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Personal Injury Payouts and Property Settlements

Written by Andy Bazzi

Andy holds a double degree in Law and Psychological Science. He also completed a Graduate Diploma in Legal Practice by the College of Law and is admitted to practice in Queensland. Andy is interested in all areas of law and works to ensure that he understands every aspect of his clients’ situation. While studying law, Andy demonstrated his dedication to community justice by working at a legal assistance, gaining experience in a range of legal disciplines such as criminal law, family law and employment law. He also volunteered at a community legal centre.

When thinking about how a personal injury payout should be treated in a property settlement, courts apply the principles of family law while simultaneously taking into account the principles relevant to personal injury law. Section 79 of the Family Law Act gives the court the power to make orders altering the interest of the parties as it considers appropriate. If a payout is found to be part of a couple’s asset pool, the court may make an adjustment in favour of the party who received it, depending on the circumstances of the payout.

In determining whether any asset or resource falls within the relationship property pool, the first step is to look at whether it fits the definition of property under the Family Law Act, which is ‘property to which a party or the parties (to a relationship) are entitled whether in possession or in reversion’.

The five-step process

Whilst the Family Law Act does not provide a mathematical formula for the division of a relationship property pool, it does set out the factors which must be taken into consideration when determining each party’s entitlements post-separation. These factors can be collectively considered by following a five-step process.

  1. Adjustments – The first step is determining whether it is “just and equitable” to make adjustments in favour of either party’s interests in the property available for division.
  2. Value – The second step involves identifying and valuing the property pool, including assets, liabilities and superannuation entitlements of both parties.
  3. Contributions – The third step is to attribute a percentage of the pool to each party by taking into consideration each party’s contributions, including financial, non-financial, direct and indirect contributions to the acquisition, conservation and improvement of the property pool.
  4. Future Needs – The fourth step is to consider the future needs of each party by take into account factors such as parenting arrangements, age and state of health of each party and financial resources of each party. Once this step is done, adjustments to the percentages attributed at step 3 can be made.
  5. Distribution – The fifth and final step involves determining how the assets, liabilities and superannuation entitlements comprising the property pool should be distributed between the parties to give effect to the percentages.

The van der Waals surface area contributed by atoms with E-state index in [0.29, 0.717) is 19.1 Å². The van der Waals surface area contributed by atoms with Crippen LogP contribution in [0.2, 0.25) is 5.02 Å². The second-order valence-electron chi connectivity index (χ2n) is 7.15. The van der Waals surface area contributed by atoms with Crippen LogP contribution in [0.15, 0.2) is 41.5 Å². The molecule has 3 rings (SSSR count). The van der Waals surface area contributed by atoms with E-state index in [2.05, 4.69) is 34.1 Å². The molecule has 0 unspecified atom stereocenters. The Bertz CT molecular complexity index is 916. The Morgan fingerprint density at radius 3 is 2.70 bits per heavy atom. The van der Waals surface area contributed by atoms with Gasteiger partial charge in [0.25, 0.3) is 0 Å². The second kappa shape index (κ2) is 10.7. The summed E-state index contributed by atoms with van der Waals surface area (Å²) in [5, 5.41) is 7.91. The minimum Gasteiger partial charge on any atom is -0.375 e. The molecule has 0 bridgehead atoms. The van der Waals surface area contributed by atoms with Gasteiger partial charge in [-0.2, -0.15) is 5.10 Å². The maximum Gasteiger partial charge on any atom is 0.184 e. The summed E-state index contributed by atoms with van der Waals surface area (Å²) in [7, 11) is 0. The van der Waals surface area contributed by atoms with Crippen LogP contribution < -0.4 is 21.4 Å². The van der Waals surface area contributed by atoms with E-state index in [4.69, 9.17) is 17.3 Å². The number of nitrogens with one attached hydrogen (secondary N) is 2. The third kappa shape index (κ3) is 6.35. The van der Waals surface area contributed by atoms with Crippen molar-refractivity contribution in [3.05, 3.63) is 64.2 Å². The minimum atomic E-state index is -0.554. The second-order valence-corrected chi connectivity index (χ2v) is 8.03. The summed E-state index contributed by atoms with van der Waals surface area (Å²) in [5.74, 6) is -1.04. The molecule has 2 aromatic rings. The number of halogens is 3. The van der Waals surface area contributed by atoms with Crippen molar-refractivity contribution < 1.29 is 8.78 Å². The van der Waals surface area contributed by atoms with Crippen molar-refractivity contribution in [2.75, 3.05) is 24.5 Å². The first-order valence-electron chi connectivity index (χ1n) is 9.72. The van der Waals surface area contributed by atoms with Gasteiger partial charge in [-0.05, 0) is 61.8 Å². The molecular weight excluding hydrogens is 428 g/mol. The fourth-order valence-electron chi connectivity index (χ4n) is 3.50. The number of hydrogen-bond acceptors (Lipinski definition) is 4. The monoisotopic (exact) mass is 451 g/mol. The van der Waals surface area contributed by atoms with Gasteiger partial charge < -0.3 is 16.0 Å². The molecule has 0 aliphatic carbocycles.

A personal injury payout

Before determining how a personal injury payout will be treated in a settlement, one must consider the difference between the right to bring a claim and a personal injury payout that has already been received. The two are distinguishable.

In the 1990 decision of Zorbas and Zorbas, it was determined that the right to recover damages for negligence resulting in personal injury is a right of a personal nature. Justice McCall expressed the view that “…a bare right to sue is a right of a purely personal nature for the purposes of s79 of the Family Law Act.Effectively, this means that if a claim is underway at the time of settlement, and no award of damages has been received, the right to bring the claim does not fall within the definition of property under the Family Law Act.

In the 1996 decision of Aleksovski v Aleksovski, the wife’s motor vehicle accident compensation payout was considered a financial contribution pursuant to Section 79 of the Family Law Act. This allowed for a 15% adjustment in the wife’s favour.

A more recent matter involved a couple that had separated after 22 years. They had three children, the youngest of whom had been diagnosed with autism and a severe intellectual impairment. During the relationship, the husband worked full-time and was earning a high salary. At the end of the relationship, he earned approximately $300,000 annually. The wife’s contributions were non-financial, being the primary carer of the children and the homemaker. She did not work during the relationship. Post-separation, the husband was involved in an accident resulting in brain-trauma and leaving him unable to return to work. He was awarded $1.4 million in compensation, which was paid to his superannuation account. When determining entitlements, the court found that the husband was entitled to retain 60% of the pool. The court took into account the husband’s contributions, including the financial contribution of his personal injury payout, when coming to this decision.

Conclusion

While personal injury payouts generally fall within the definition of property for the purposes of property settlement, they are also considered a financial contribution on behalf of the party the payout was awarded to. It is crucial that all relevant factors be considered individually and collectively when determining property division entitlements under the Family Law Act.

If you require legal advice in relation to a family law matter or any other legal matter please contact Go To Court Lawyers.

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